Interesting facts about hats

A hat is any of various styles of head covering.

Hats are worn for various reasons, including protection against weather conditions, ceremonial reasons such as university graduation, religious reasons, safety, or as a fashion accessory.

While there are not many official records of hats before 3,000 BC, they probably were commonplace before that. The 27,000-to-30,000-year-old Venus of Willendorf figurine may depict a woman wearing a woven hat.

One of the earliest known confirmed hats was worn by a Bronze Age man nicknamed Ötzi whose body (including his hat) was found frozen in a mountain between Austria and Italy, where he had been since around 3250 BC. He was found wearing a bearskin cap with a chin strap, made of several hides stitched together, essentially resembling a Russian fur hat without the flaps.

One of the first pictorial depictions of a hat appears in a tomb painting from Thebes, Egypt, which shows a man wearing a conical straw hat, dated to around 3200 BC. Hats were commonly worn in ancient Egypt.

In Ancient Greece people sometimes wore wide-brimmed hats to shade themselves from the Sun.

The Phrygian cap, worn by freed slaves in Greece and Rome (which became iconic in America during the Revolutionary War and the French Revolution, as a symbol of the struggle for liberty against the Monarchy.

St. Clement, the patron saint of felt hatmakers, is said to have discovered felt when he filled his sandals with flax fibers to protect his feet, around 800 AD.

In Europe in the Middle Ages men wore hoods or berets. In the early Middle Ages, women wore veils. In the late Middle Ages, women’s hats became very elaborate. Some wealthy women wore a tall, conical hat called a hennin. Other women wore hats with two ‘horns’.

The term ‘milliner’ comes from the Italian city of Milan, where the best quality hats were made in the 18th century. Millinery was traditionally a woman’s occupation, with the milliner not only creating hats and bonnets but also choosing lace, trimmings and accessories to complete an outfit.

The humble flat cap can be traced back to medieval England and was even the subject of Tudor sumptuary laws. In an attempt to spur on the wool trade an Act of Parliament was instituted in 1571 decreeing that all males over six years old (except for the nobility) had to wear a wool cap on Sundays and holidays, with a penalty of a fine if they refused. The non-aristocratic association stuck and the flat cap became an icon of working class culture in the 19th and 20th centuries.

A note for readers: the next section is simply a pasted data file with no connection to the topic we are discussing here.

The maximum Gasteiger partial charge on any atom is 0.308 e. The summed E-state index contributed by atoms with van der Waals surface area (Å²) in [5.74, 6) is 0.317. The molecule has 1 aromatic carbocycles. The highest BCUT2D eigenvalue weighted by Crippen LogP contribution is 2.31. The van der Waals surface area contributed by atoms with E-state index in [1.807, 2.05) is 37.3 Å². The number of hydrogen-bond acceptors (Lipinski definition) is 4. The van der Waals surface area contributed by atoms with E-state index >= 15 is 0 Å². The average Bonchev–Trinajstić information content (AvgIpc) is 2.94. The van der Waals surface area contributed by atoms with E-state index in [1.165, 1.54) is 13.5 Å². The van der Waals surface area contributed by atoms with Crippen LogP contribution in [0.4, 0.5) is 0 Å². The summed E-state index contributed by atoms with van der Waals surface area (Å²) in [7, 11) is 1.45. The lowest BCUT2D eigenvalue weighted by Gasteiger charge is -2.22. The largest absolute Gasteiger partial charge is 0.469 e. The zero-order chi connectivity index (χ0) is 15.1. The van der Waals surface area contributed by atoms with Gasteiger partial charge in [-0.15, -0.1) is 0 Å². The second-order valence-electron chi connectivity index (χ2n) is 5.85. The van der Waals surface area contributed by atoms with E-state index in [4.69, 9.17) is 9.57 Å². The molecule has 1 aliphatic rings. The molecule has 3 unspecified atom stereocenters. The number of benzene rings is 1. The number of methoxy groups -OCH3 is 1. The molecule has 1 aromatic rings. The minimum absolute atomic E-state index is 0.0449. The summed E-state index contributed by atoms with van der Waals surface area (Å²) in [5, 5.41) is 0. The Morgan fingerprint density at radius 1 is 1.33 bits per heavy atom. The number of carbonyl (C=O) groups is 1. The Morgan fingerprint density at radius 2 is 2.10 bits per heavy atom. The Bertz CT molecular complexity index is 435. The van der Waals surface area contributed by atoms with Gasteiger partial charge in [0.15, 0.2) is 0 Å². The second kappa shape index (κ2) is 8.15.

In the first half of the 19th century, women wore bonnets that gradually became larger, decorated with ribbons, flowers, feathers, and gauze trims. By the end of the century, many other styles were introduced, among them hats with wide brims and flat crowns, the flower pot and the toque. By the middle of the 1920s, when women began to cut their hair short, they chose hats that hugged the head like a helmet.

The tradition of wearing hats to horse racing events began at the Royal Ascot in Britain, which maintains a strict dress code. All guests in the Royal Enclosure must wear hats. This tradition was adopted at other horse racing events, such as the Kentucky Derby in the United States.

The cowboy hat is a high-crowned, wide-brimmed hat best known as the defining piece of attire for the North American cowboy. Today it is worn by many people, and is particularly associated with ranch workers in the western and southern United States, western Canada and northern Mexico, with many country, regional Mexican and sertanejo music performers, and with participants in the North American rodeo circuit. It is recognized around the world as part of Old West apparel.

The baseball cap is so ubiquitous in American culture that it could be called America’s national hat. Made up of a soft cap and stiff visor, it is typically adjustable at the back thanks to a plastic, Velcro or elastic band. The baseball style of cap derived from earlier brimmed hats popular in the late 19th century, including deerstalkers popularised by the illustrations of Sherlock Holmes, jockey caps, military “pillbox” caps, fedoras and boaters. The earliest baseballs caps were made of wool with a leather bill and were worn exclusively by baseball players in the mid-to-late-19th century. As the 20th century dawned, the headgear moved off the field and into everyday wardrobes.

Extravagant hats were popular in the 1980s, and in the early 21st century, flamboyant hats made a comeback, with a new wave of competitive young milliners designing creations that include turban caps, trompe-l’œil-effect felt hats and tall headpieces made of human hair. Some new hat collections have been described as “wearable sculpture”.

One of the most famous London hatters is James Lock & Co. of St James’s Street. The shop claims to be the oldest operating hat shop in the world.

Valued at $2.7 million, The Chapeau d‘Amour, is currently the most expensive hat ever created. Made of woven platinum and covered in stunning diamonds, the hat was inspired by ivy and bluebells.

Roger Buckey Legried (USA) has a collection of 100,336 different hats from all over the world, as of 2 March 2010, that he has amassed since 1970. His collection has become so popular that he has had bus tours to his home. All his hats are cap shapes.

The tallest hat measures 4.8 m (15 ft 9 in), achieved by Odilon Ozare (USA) in Tampa, Florida, USA, on 2 April 2018.

The most people wearing Cat in the Hat hats is 1,223, and was achieved by Richland Elementary school (USA) in Johnstown, Pennsylvania, USA, on 9 March 2015.

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